This is a question that many people have asked me on several different occasions. I should start at the beginning. I always knew that I wanted to study International Affairs at university. I remember having a conversation with my friend Brian about what his International Affairs major entailed. I thought to myself “Whoa, I can study this as my major!” It was a combination of all the different subjects that I was interested in(感兴趣) - political science, history, economics, sociology, anthropology.
When I was in high school(高中), my mom and I went to visit Kennesaw State University. We went to the International Affairs department to talk to someone about what classes I should take and to get some additional(额外) information. We sat down with Professor Doleys and he gave us all the course information that we needed. During my first semester(学期) of college, Professor Doleys became my academic advisor when I declared my major with the first month or so. He always noted that “most students don’t declare their major so early in their college career.” Later on, we laughed about that first meeting with my mother. I was so sure of myself and that this major was the right choice for me. I grew up in the sheltered suburbs(郊区) and I knew at some point that I wanted to get out in the world.
As well as my International Affairs studies, I continued my French classes from high school. I was planning on spending a semester in France or Belgium at some point. I went to a study abroad fair in October 2010. I picked up a pamphlet(小册子) with all of the different programs through my university. One of them was a month long trip to China in Shanghai and Beijing. At this point, I was enrolled in a Macroeconomics(宏观经济) with one of KSU’s best economics professors Dr. Goodwin. This was in the midst of the Global recession(经济衰退) and we were discussing(讨论) China’s rise and changing role in the global community. I wondered what would happen if I went to China for a month in the summer. It was something completely different and exotic(异域的) to me. It just seemed like it could be a really cool experience. It was one of the most random inclinations that I have ever had in my entire life. Forget(忘记) all my years of learning French. Forget that I didn’t speak a single word of Chinese. Forget that I was focusing on European studies. Forget that I knew little to nothing about China.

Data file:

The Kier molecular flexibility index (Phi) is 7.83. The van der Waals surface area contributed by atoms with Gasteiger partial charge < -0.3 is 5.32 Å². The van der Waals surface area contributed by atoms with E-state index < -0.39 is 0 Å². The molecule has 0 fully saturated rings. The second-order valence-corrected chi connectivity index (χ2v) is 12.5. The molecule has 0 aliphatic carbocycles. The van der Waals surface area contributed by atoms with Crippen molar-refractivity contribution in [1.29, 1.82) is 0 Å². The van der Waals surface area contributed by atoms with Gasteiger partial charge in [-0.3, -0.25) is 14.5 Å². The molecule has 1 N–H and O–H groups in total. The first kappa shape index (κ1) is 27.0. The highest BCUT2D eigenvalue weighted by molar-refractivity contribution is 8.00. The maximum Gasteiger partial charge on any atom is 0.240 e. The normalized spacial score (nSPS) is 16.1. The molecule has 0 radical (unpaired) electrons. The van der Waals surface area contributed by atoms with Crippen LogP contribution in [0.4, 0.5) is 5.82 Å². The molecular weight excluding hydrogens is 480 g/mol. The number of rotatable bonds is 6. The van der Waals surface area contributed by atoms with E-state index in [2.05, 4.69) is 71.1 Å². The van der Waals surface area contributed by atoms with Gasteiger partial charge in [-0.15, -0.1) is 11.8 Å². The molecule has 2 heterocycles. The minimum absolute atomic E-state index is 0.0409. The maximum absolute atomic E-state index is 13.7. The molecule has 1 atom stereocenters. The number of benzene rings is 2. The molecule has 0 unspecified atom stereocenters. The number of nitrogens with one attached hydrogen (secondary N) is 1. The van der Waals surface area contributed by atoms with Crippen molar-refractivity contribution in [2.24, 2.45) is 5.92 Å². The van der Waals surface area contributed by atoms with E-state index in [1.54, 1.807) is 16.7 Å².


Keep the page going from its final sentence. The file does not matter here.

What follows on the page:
This all lead up to one of the most important phone conversations (blackberry for the sake of historical accuracy) of my adult life. I called my mom and started to talk about China’s role in the world. Chinese is an important language in the world. China has the 3rd largest economy in the world (at that time). My mouth was dry and my heart was beating….. “So there’s this program in Shanghai next summer….” Her first natural reaction(反应) was “What about your French? Why don’t you go to France?” After some convincing, we both came to the conclusion that it was a good move for my career. I signed up for my first Chinese class the next semester and got ready to go on my trip.
There’s a certain naivety about your first time abroad. I was so sheltered back home that exploring the city on the subway was an adventure. As I started to learn more about China, I became more and more fascinated. The history, the political system, the fast-pace atmosphere of Shanghai and China changing role in the world got me hooked on China. I knew I had to come back. Au revoir to my French aspirations. Honestly(坦率地说), I never threw myself into learning French. My desire to learn Chinese was intertwined with my fascination with the complicated place that China was, is, and will be. I never appreciated(重视) or understood(理解) French culture and I never took it seriously. Learning a language is a marathon. You have to be willing to keep pace for a long time and be really invested in reaching a goal. You can’t sloppily or inconsistently learn a language.
After I got back to from my Shanghai trip, every paper, project, and thesis was all about China. It became the central focus of my undergraduate studies. I studied abroad in Beijing again for a program that specialized in Chinese language and politics. After I graduated(毕业), I served tables to save up to move back to China indefinitely(无限制地). I wanted so badly to be out in the world. There was no other place that I could be other than back in Beijing. Two years later, I’m still here.
Now, this isn’t the exciting and exhilarating story(故事) of how I ended up in China. My story is not different from many expats in Beijing. It is the story of how small, insignificant(无意义的) moments may take you down a completely different path from what you were expecting. A Macroeconomics class, a random study abroad brochure, and a nervous phone call somehow turned into buying a one-way ticket to Beijing with no way of knowing what was going to happen next. Those small, insignificant moments are how I ended up in China.